7.06 Early-Game Meta

If you take a look at the 7.06f update, you’ll see the most common changes to abilities is how often they might be used. Whether it be an increase to cooldown rate or the amount of mana it consumes, their use during the early game has lessened. Why would this be the most prominent change? Well, the current meta has been leaning toward early-game capability. This doesn’t mean a game can’t extend into late game, but early-game capability should prevent that. Ganking, team fights, and team pushes onto tier-one towers are all strategies favored in this meta. This means heroes who are strong by ten minutes have a lot of power.

To dampen their strength during early game, I’d say these nerfs were mandatory. Take Night Stalker for example. Once the first night hits, opponents are at a disadvantage. Since most heroes don’t have all their abilities available, he can competently gank a hero with little risk. This makes the carry lane a prime target. Unless the carry has wards placed and a rotation from another lane, they very well may fall behind. I believe that’s why, with the exception of Sven, there are no position one heroes in the top twelve.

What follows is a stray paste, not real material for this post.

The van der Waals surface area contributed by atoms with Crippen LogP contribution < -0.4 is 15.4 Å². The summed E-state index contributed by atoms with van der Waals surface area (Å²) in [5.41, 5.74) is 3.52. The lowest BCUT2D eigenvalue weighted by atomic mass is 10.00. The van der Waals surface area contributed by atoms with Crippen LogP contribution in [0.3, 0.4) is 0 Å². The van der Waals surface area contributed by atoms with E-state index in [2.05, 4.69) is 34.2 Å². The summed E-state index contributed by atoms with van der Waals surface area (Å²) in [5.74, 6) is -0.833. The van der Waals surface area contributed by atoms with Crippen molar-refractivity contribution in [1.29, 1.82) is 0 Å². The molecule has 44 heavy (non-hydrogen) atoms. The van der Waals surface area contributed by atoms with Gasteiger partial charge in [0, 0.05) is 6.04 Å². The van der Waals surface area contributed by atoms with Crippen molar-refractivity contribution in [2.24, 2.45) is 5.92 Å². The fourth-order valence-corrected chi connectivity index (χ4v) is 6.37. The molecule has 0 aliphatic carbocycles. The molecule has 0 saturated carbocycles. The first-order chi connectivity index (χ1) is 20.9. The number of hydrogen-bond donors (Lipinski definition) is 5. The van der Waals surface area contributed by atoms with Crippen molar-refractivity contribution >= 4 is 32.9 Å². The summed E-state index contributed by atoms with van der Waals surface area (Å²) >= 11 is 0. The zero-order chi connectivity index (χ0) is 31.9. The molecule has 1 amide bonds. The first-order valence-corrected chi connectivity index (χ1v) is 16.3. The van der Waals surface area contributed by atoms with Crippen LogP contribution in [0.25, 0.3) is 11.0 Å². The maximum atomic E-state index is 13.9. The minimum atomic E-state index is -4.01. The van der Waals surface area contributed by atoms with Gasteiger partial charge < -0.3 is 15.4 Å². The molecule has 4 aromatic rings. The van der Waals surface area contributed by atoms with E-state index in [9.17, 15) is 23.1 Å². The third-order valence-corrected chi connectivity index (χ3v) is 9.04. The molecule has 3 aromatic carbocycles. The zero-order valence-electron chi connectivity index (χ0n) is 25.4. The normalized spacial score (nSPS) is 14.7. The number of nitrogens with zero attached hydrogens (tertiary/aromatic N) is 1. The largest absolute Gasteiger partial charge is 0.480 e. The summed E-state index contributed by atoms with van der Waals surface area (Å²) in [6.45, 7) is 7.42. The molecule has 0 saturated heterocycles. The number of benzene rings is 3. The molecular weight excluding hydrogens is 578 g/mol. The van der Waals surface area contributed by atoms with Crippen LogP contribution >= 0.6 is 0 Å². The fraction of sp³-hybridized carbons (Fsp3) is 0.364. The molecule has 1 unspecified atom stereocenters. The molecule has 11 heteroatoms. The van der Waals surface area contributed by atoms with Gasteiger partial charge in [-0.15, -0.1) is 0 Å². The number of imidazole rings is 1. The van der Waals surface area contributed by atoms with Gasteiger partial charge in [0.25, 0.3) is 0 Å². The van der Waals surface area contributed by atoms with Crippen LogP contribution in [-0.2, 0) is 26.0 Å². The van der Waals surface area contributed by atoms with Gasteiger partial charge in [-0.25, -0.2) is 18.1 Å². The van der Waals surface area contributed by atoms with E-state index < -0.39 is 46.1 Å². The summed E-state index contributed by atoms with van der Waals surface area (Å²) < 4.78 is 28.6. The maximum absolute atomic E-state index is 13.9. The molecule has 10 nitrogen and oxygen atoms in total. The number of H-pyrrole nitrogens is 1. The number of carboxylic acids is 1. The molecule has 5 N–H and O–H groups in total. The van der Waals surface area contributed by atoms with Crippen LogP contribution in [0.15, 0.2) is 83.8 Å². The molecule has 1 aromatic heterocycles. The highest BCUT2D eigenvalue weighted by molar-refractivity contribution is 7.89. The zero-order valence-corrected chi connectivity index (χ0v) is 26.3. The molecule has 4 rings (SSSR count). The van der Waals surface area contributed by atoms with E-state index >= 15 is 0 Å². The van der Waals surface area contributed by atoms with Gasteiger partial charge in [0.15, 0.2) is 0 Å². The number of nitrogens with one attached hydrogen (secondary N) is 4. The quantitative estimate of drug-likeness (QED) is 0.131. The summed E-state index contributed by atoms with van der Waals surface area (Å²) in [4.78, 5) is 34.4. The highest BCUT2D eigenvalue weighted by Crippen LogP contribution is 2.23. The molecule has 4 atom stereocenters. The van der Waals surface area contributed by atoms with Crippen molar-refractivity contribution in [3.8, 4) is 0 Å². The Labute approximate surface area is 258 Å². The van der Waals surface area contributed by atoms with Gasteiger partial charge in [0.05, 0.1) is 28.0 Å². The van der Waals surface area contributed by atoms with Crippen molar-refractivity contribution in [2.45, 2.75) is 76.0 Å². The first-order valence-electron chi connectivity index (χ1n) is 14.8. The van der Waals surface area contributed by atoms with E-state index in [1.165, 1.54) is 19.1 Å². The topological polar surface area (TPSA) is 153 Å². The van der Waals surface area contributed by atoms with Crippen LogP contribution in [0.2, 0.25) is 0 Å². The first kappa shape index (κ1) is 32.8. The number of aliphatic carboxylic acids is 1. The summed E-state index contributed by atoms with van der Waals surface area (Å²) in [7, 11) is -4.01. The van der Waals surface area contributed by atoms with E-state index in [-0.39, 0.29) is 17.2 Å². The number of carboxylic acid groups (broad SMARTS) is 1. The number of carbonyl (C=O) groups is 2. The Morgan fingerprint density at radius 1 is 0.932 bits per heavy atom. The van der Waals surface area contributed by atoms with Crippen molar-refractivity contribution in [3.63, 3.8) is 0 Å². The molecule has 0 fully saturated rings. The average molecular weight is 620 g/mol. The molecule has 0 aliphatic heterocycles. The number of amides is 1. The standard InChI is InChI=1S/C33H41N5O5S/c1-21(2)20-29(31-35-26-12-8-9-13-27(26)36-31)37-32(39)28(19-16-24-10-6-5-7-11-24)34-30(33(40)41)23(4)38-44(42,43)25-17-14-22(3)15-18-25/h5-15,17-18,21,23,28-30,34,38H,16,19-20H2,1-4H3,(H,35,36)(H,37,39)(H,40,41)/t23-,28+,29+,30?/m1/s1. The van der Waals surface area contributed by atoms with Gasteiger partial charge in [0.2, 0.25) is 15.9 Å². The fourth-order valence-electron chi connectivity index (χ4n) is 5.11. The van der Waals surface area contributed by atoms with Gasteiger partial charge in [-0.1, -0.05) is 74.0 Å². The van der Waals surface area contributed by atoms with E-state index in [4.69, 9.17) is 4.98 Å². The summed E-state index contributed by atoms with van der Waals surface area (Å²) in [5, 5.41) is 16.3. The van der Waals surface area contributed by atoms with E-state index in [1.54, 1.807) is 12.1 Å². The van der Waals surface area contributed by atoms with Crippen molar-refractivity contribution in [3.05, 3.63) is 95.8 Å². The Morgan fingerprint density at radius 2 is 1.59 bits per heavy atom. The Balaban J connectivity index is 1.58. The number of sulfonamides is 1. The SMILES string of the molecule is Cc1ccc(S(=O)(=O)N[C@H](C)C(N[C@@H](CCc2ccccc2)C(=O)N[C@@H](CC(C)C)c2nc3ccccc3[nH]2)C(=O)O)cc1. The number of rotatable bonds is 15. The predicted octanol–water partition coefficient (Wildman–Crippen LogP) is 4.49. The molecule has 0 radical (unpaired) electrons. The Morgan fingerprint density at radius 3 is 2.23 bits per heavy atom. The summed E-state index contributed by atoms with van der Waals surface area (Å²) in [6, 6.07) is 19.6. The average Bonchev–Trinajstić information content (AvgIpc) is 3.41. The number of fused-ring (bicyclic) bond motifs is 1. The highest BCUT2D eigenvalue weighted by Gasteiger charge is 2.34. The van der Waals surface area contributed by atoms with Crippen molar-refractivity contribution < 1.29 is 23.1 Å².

Despite this, I don’t think IceFrog wants rotations to be excluded from gameplay. Since the 7.06 update, supports and initiation characters have received more use and are becoming more powerful. During early game, heroes like Crystal Maiden or Skywrath Mage can be deadly while having a use late-game. In order to preserve their utility, a lengthened cooldown rate and increased mana consumption would suffice.

Success Rate

When looking at the top twelve Dota heroes of TI7, you’ll see something rather interesting. Nearly half of the selection has less than a fifty percent win rate. You’d think that the most common heroes would have at least a sixty percent win rate to be used so often. Instead, we saw heroes being picked for function over win rate. Because of this, it’s plausible that IceFrog didn’t see any strategies that can be abused. In fact, despite there being the top twelve heroes, there was a high selection variance between characters. When a hero is nerfed to the ground, it’s to ensure they don’t control the meta of the entire game. No character should have a guaranteed positive win rate. Otherwise, what’s the point of variety?